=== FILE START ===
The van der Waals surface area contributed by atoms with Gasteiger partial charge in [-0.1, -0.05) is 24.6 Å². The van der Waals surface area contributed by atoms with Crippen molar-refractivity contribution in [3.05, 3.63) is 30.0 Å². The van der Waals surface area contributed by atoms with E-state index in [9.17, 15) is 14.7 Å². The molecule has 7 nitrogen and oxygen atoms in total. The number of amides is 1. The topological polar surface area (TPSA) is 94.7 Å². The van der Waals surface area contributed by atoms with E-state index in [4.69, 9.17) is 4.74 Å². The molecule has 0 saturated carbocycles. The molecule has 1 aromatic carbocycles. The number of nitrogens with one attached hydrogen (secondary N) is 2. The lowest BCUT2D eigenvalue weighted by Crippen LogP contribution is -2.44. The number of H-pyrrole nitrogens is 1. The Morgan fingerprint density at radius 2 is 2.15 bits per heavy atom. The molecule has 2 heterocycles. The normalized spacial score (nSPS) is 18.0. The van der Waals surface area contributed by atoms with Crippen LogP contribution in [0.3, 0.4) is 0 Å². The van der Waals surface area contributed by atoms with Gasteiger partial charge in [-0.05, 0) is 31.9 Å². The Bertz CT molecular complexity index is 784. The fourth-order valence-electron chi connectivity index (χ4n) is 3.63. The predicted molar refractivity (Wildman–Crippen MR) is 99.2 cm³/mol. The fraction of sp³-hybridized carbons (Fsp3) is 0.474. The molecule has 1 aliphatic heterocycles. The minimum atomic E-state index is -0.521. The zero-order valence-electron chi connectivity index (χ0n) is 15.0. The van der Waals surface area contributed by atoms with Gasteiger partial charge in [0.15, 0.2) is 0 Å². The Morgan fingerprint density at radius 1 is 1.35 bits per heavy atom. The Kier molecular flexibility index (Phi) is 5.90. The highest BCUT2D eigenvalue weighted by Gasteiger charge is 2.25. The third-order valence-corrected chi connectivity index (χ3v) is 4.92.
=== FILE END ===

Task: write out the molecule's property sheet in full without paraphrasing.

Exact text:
The van der Waals surface area contributed by atoms with Gasteiger partial charge in [-0.1, -0.05) is 24.6 Å². The van der Waals surface area contributed by atoms with Crippen molar-refractivity contribution in [3.05, 3.63) is 30.0 Å². The van der Waals surface area contributed by atoms with E-state index in [9.17, 15) is 14.7 Å². The molecule has 7 nitrogen and oxygen atoms in total. The number of amides is 1. The topological polar surface area (TPSA) is 94.7 Å². The van der Waals surface area contributed by atoms with E-state index in [4.69, 9.17) is 4.74 Å². The molecule has 0 saturated carbocycles. The molecule has 1 aromatic carbocycles. The number of nitrogens with one attached hydrogen (secondary N) is 2. The lowest BCUT2D eigenvalue weighted by Crippen LogP contribution is -2.44. The number of H-pyrrole nitrogens is 1. The Morgan fingerprint density at radius 2 is 2.15 bits per heavy atom. The molecule has 2 heterocycles. The normalized spacial score (nSPS) is 18.0. The van der Waals surface area contributed by atoms with Crippen LogP contribution in [0.3, 0.4) is 0 Å². The van der Waals surface area contributed by atoms with Gasteiger partial charge in [-0.05, 0) is 31.9 Å². The Bertz CT molecular complexity index is 784. The fourth-order valence-electron chi connectivity index (χ4n) is 3.63. The predicted molar refractivity (Wildman–Crippen MR) is 99.2 cm³/mol. The fraction of sp³-hybridized carbons (Fsp3) is 0.474. The molecule has 1 aliphatic heterocycles. The minimum atomic E-state index is -0.521. The zero-order valence-electron chi connectivity index (χ0n) is 15.0. The van der Waals surface area contributed by atoms with Gasteiger partial charge in [0.15, 0.2) is 0 Å². The Morgan fingerprint density at radius 1 is 1.35 bits per heavy atom. The Kier molecular flexibility index (Phi) is 5.90. The highest BCUT2D eigenvalue weighted by Gasteiger charge is 2.25. The third-order valence-corrected chi connectivity index (χ3v) is 4.92.